This brings me back to two things: the classics, and the real life. As I already mentioned, Casablanca is one of the greatest and most-loved movies of all eternity. Casablanca also features star Humphrey Bogart heavily smoking throughout the film. So are we going to go back to this and the many, many other classic films that featured a ton of smoking and make them ALL rated R? No, we’re not going to do this, because the MPAA and the AMAA very likely love and cherish those movies and would happily show them to any man, woman, or impressionable child. No, these cats are gunning for all of the new movies and new media that hasn’t even had the chance to become loved and appreciated. After that, there’s the lovely real life. Even if you go and destroy movies by forcing filmmakers to make all of their characters bland, boring soccer moms, you’re still going to have the news, magazines, and shows like TMZ showing all of our favorite superstars doing normal, everyday things — and some of them will be smoking. Oh, and let’s not forget all of the kids who just see their parents, or some random dude on the streets smoking. You see it everywhere, whether you like it or not; forcing artists to censor it is just a waste of resources.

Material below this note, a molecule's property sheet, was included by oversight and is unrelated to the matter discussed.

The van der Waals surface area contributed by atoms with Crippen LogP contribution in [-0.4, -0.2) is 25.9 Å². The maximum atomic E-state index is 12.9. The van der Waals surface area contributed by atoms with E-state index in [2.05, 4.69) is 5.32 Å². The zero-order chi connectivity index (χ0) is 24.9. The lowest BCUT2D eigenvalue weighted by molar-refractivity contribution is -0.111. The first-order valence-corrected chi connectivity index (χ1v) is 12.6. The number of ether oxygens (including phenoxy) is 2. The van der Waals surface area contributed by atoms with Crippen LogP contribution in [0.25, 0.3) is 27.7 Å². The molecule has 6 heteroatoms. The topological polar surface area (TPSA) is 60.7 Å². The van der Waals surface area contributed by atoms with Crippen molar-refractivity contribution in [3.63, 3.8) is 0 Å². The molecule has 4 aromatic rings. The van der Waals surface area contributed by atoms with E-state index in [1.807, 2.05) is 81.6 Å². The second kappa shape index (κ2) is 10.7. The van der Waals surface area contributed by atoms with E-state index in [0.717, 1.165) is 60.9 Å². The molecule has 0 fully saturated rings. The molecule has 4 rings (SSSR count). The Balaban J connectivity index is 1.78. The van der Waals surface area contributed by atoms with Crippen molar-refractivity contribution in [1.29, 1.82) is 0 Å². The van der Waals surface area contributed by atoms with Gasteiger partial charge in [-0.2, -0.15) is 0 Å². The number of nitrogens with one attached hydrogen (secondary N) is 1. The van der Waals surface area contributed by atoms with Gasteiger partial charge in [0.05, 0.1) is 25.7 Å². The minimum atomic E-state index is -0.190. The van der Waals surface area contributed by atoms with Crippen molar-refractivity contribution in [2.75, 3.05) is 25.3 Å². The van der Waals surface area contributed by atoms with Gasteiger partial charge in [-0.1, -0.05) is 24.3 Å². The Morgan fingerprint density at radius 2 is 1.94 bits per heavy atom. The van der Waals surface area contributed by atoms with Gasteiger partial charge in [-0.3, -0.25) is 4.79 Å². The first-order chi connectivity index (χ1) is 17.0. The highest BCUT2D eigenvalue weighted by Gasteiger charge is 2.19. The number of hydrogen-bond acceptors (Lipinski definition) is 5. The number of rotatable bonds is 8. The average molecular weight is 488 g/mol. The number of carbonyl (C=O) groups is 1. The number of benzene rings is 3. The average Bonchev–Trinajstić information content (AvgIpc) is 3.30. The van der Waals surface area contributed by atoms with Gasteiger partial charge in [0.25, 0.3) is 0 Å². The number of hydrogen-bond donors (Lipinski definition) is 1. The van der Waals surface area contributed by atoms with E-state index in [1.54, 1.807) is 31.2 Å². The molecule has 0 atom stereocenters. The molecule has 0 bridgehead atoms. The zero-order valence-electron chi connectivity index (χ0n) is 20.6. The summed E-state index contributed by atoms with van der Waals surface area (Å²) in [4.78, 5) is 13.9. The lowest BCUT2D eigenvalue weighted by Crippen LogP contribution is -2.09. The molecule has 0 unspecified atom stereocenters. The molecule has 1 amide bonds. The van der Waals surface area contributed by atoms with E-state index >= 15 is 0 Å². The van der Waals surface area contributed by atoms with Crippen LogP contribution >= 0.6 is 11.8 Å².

There you have it, kids. If you don’t smoke, then don’t start.. it’s not worth it. If you do smoke, do your best to quit. It’s one of the hardest things you’ll ever attempt, I know this to be true, but it can be done, I promise.

To the AMAA, do us all a big favor: concentrate on helping people to make better conscious decisions in their lives and STOP trying to force everyone and everything to have to be what they are not against their will. Again, this is a free country and it’s about time we stop slaughtering the foundations that our forefathers laid out for us by forcing people to adhere to unnecessary standards. This country has so many more important damn problems that we should be working on instead of making sure that Denis Leary only smokes in the basement of an abandoned house where no one can see so that he doesn’t cause all the kids who ever see him smoke to run out and buy a pack of Marlboros.

[Source: via Film Drunk]

8 Comments »

  1. And of course Fox got it wrong as well, for Wolverine does not smoke in his comics. There is a ban on all smoking in Marvel Comics because Editor-in-Chief Joe Quesada’s father died of lung cancer.

    Comment by Ranma — May 30, 2009 @ 7:21 pm

  2. This is a good article and it is great timing. They want any movie with smoking to be R-rated while the beautiful schlock of Drag Me To Hell is rated PG-13. Blood spraying, bug vomiting, grave robbing, and little kids plummeting to their deaths before being dragged to Hell is cool, but nobody better smoke a cigar. Christ.